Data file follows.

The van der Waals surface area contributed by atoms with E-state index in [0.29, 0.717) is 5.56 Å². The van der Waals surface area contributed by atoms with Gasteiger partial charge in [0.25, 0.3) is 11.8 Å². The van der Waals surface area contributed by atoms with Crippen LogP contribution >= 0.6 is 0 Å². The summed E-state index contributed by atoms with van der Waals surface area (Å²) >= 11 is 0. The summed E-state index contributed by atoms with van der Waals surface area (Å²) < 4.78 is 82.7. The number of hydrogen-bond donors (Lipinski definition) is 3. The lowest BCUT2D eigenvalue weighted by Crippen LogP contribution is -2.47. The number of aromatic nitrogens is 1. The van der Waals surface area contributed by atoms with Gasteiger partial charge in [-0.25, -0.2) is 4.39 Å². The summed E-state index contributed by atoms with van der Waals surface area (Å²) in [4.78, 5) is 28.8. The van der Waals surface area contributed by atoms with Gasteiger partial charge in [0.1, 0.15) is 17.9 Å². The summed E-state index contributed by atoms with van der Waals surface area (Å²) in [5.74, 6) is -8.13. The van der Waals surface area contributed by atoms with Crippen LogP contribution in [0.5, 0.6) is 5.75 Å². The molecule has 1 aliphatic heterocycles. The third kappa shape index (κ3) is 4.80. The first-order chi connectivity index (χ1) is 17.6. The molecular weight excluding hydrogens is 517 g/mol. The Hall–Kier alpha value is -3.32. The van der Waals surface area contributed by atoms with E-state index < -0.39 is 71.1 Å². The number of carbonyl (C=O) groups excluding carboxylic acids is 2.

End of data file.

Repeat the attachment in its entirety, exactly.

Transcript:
The van der Waals surface area contributed by atoms with E-state index in [0.29, 0.717) is 5.56 Å². The van der Waals surface area contributed by atoms with Gasteiger partial charge in [0.25, 0.3) is 11.8 Å². The van der Waals surface area contributed by atoms with Crippen LogP contribution >= 0.6 is 0 Å². The summed E-state index contributed by atoms with van der Waals surface area (Å²) >= 11 is 0. The summed E-state index contributed by atoms with van der Waals surface area (Å²) < 4.78 is 82.7. The number of hydrogen-bond donors (Lipinski definition) is 3. The lowest BCUT2D eigenvalue weighted by Crippen LogP contribution is -2.47. The number of aromatic nitrogens is 1. The van der Waals surface area contributed by atoms with Gasteiger partial charge in [-0.25, -0.2) is 4.39 Å². The summed E-state index contributed by atoms with van der Waals surface area (Å²) in [4.78, 5) is 28.8. The van der Waals surface area contributed by atoms with Gasteiger partial charge in [0.1, 0.15) is 17.9 Å². The summed E-state index contributed by atoms with van der Waals surface area (Å²) in [5.74, 6) is -8.13. The van der Waals surface area contributed by atoms with Crippen LogP contribution in [0.5, 0.6) is 5.75 Å². The molecule has 1 aliphatic heterocycles. The third kappa shape index (κ3) is 4.80. The first-order chi connectivity index (χ1) is 17.6. The molecular weight excluding hydrogens is 517 g/mol. The Hall–Kier alpha value is -3.32. The van der Waals surface area contributed by atoms with E-state index < -0.39 is 71.1 Å². The number of carbonyl (C=O) groups excluding carboxylic acids is 2.